“Early care and education providers can be some of the most important figures in young children’s lives,” said O’Connor. “When a family is under stress, there are a lot of things the child’s teacher or care provider can do, not just to ease the child’s stress, but to help parents cope and connect them to other supports. Looking at it through the lens of the Protective Factors Framework can help providers understand what families might need.”

For more information on Strengthening Families, please explore www.strengtheningfamilies.net

To read Cailin’s full article in the issue of Kansas Child magazine, please view here.

If you would like to customize a similar article for early care and education providers in your state or community, please contact Cailin O’Connor.

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 Viet Tran is a communications manager at CSSP.

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An Accelerating Change Awardee Profile: PathWays PA http://www.cssp.org/media-center/blog/an-accelerating-change-awardee-profile-pathways-pa Mon, 23 Oct 2017 13:43:00 -0500 http://www.cssp.org/media-center/blog/an-accelerating-change-awardee-profile-pathways-pa On September 27th, CSSP announced three winners of the 2017 Accelerating Change Award. Each of the awardees have demonstrated a commitment to reaching and serving diverse populations of young women and girls of color who are involved or at risk of involvement in public systems.

“We could not be prouder to receive CSSP’s 2017 Accelerating Change Award,” said Brenda Dawson, the President and CEO of PathWays PA. “We are truly honored to have CSSP recognize the hard work and commitment of our staff and their efforts to empower young women of color to become the leaders of tomorrow.”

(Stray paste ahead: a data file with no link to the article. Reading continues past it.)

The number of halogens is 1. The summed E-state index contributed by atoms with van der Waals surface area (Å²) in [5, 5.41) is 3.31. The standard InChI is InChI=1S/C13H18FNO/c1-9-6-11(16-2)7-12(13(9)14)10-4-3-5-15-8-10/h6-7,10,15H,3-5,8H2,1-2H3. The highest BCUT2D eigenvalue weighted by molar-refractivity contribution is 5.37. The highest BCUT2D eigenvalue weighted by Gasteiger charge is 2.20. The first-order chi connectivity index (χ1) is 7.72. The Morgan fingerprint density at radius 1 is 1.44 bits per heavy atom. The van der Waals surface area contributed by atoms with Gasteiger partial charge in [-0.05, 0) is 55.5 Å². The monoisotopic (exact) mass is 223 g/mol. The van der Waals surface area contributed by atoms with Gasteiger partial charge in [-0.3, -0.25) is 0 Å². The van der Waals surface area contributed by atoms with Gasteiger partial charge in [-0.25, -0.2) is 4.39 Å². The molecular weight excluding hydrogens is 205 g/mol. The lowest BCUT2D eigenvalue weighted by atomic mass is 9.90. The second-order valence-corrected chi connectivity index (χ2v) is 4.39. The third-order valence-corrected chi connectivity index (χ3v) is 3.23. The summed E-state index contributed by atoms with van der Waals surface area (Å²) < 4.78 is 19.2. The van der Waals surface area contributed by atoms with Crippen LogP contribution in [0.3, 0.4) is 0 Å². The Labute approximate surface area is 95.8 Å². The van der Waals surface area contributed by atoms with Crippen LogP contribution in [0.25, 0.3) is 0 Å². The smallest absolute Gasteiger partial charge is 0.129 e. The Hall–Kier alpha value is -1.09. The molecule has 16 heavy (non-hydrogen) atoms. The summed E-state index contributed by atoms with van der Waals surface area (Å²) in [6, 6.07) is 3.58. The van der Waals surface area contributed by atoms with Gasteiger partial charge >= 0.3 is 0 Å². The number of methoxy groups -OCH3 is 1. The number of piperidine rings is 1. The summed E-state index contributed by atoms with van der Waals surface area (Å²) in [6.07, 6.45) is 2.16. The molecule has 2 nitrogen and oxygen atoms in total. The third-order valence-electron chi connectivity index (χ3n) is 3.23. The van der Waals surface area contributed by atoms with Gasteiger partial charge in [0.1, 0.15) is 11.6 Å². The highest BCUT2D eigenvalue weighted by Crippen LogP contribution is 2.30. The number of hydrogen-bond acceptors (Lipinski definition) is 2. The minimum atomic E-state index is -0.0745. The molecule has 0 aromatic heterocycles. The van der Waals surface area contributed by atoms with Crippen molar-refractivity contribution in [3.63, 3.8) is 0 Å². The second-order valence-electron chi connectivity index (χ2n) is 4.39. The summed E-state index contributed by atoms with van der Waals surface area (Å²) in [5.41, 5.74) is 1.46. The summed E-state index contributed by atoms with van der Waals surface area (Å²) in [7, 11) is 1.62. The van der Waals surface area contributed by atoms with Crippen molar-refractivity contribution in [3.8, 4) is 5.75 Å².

Founded in 1978, PathWays PA is dedicated to empowering women in the Greater Philadelphia Region, particularly women of color, to embrace their true selves and to become the greatest version of themselves. Pathways PA’s mission is to help low-income women, children, teens and families achieve economic independence and family well-being. The organization’s vision is that one day the families it serves will feel safe, lead healthy, self-reliant lives and become positive contributors to their communities.

PathWays PA’s vision is especially evident through the organization’s emergency shelter and transitional housing program, Nurturing Expectations for Successful Transitions (NEST). The NEST program is the only program in Philadelphia that provides emergency shelter services for teen girls who have run away from home or are experiencing homelessness. Many of these teen girls are girls of color and have been involved in public systems such as the child welfare system and the justice system. Young women and girls of color— especially those involved in public systems— face a unique and alarming trajectory that puts them at risk of poor outcomes.